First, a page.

3D Technologies Advance at CES

    Most of the conversation surrounding 3D these days involves consumer electronics. But like all things related to consumer technologies, 3D will soon find its way to business applications.

    In fact, at the Consumer Electronics Show (CES) this week, there were two 3D announcements worth taking note of from a business context. The first was a 3D videoconferencing system, while the second was an advance that allows people to see screens in 3D without having to use special glasses.

    The first announcement comes from Panasonic, which has added a 3D videoconferencing capability to its HD Visual Communication System (3D HDVC). Panasonic says it expects the 3D HDVC to be applied in health care, education and manufacturing environments where there are specialized needs for 3D videoconferencing.

    The second announcement comes from iPont International, a start-up company out of Hungary that demonstrated a box that converts 3D video signals in real time into autostereoscoptic signals on a screen that can be seen in 3D by the naked eye.

    As it is unlikely business people will want to stand around wearing special glasses to engage content, finding a way to view 3D content without glasses is going to be a fundamental requirement if we’re ever going to see 3D content in a business environment.

    According to iPont CTO Andor Pasztor, the company is looking for manufacturing partners at CES to help take its 3D technology to market.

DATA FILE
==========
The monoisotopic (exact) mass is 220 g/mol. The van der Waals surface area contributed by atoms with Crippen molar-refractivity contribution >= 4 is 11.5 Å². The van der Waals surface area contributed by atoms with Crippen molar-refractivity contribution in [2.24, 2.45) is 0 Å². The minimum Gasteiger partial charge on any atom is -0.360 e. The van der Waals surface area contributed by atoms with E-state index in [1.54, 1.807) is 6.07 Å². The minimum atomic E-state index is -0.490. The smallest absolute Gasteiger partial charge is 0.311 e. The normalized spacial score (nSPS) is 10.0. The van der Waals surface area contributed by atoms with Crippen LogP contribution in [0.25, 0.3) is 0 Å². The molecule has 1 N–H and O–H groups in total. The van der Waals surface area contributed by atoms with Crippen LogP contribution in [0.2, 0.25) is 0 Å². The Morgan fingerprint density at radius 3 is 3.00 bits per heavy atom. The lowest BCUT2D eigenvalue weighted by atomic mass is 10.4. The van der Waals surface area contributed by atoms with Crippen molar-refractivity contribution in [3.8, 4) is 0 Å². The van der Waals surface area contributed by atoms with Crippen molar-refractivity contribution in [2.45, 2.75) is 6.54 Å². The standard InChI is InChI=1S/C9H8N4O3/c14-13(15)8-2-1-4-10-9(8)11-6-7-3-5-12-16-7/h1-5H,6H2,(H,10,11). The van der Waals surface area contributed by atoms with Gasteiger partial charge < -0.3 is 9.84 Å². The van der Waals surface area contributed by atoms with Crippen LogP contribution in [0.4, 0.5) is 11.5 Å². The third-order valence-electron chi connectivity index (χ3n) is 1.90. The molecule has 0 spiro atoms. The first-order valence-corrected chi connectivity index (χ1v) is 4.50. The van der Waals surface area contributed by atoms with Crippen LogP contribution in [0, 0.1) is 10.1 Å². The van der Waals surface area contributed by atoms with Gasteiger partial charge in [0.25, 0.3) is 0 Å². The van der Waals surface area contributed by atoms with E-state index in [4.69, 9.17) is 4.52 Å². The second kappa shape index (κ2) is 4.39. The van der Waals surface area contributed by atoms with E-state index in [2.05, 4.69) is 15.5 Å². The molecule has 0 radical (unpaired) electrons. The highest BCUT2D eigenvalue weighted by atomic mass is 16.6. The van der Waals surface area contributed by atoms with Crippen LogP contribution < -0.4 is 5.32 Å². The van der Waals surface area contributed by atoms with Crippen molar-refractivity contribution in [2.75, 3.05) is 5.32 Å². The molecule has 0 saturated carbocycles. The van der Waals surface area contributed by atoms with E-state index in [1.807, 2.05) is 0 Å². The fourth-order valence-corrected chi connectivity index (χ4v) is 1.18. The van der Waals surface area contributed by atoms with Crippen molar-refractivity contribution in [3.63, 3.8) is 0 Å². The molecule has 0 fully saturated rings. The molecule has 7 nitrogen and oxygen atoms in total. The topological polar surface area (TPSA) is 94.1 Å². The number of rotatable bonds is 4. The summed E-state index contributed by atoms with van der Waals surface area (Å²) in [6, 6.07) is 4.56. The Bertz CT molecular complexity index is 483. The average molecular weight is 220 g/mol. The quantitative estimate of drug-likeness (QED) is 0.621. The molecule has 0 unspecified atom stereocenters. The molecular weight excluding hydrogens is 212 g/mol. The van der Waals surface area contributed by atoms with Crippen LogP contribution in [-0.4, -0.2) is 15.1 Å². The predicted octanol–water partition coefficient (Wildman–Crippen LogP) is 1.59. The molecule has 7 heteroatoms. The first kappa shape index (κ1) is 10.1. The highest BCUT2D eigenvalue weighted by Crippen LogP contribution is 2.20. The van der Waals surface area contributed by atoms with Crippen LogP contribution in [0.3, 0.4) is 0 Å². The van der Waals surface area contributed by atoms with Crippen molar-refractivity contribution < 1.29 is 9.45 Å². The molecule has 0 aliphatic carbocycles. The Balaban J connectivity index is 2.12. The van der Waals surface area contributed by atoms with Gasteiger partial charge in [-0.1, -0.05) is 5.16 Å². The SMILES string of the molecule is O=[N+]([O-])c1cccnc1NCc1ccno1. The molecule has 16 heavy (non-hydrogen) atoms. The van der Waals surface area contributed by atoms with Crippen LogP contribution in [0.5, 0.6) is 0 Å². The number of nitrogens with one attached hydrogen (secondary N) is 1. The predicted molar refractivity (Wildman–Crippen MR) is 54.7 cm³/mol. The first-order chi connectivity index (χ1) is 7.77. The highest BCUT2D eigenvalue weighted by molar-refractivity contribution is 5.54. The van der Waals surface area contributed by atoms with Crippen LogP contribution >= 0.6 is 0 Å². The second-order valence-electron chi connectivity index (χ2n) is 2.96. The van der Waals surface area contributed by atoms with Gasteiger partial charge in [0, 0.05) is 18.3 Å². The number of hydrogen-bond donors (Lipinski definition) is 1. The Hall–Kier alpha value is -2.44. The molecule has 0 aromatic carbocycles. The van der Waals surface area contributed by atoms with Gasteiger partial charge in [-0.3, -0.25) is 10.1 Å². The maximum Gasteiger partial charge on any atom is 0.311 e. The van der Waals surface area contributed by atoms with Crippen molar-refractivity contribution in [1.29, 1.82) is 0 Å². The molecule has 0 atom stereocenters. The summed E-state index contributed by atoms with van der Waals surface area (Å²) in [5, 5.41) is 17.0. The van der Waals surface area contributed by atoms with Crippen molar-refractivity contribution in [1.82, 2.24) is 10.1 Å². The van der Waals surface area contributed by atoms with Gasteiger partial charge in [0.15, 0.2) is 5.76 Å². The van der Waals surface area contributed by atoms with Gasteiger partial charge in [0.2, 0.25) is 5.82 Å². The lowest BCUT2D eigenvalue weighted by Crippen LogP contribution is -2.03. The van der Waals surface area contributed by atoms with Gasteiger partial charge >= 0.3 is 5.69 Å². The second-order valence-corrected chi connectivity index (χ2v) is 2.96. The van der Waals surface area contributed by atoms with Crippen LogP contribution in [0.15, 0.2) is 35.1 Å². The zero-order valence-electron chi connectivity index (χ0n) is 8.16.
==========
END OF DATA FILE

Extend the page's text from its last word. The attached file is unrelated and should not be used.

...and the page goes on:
It’s not at all clear how 3D technology will manifest itself in a business context. But there’s enough momentum around this technology in the consumer space to start thinking about how 3D technologies might be applied in a business context probably sometime in 2012.

    Mike Vizard
    Mike Vizard
    Michael Vizard is a seasoned IT journalist, with nearly 30 years of experience writing and editing about enterprise IT issues. He is a contributor to publications including Programmableweb, IT Business Edge, CIOinsight and UBM Tech. He formerly was editorial director for Ziff-Davis Enterprise, where he launched the company’s custom content division, and has also served as editor in chief for CRN and InfoWorld. He also has held editorial positions at PC Week, Computerworld and Digital Review.

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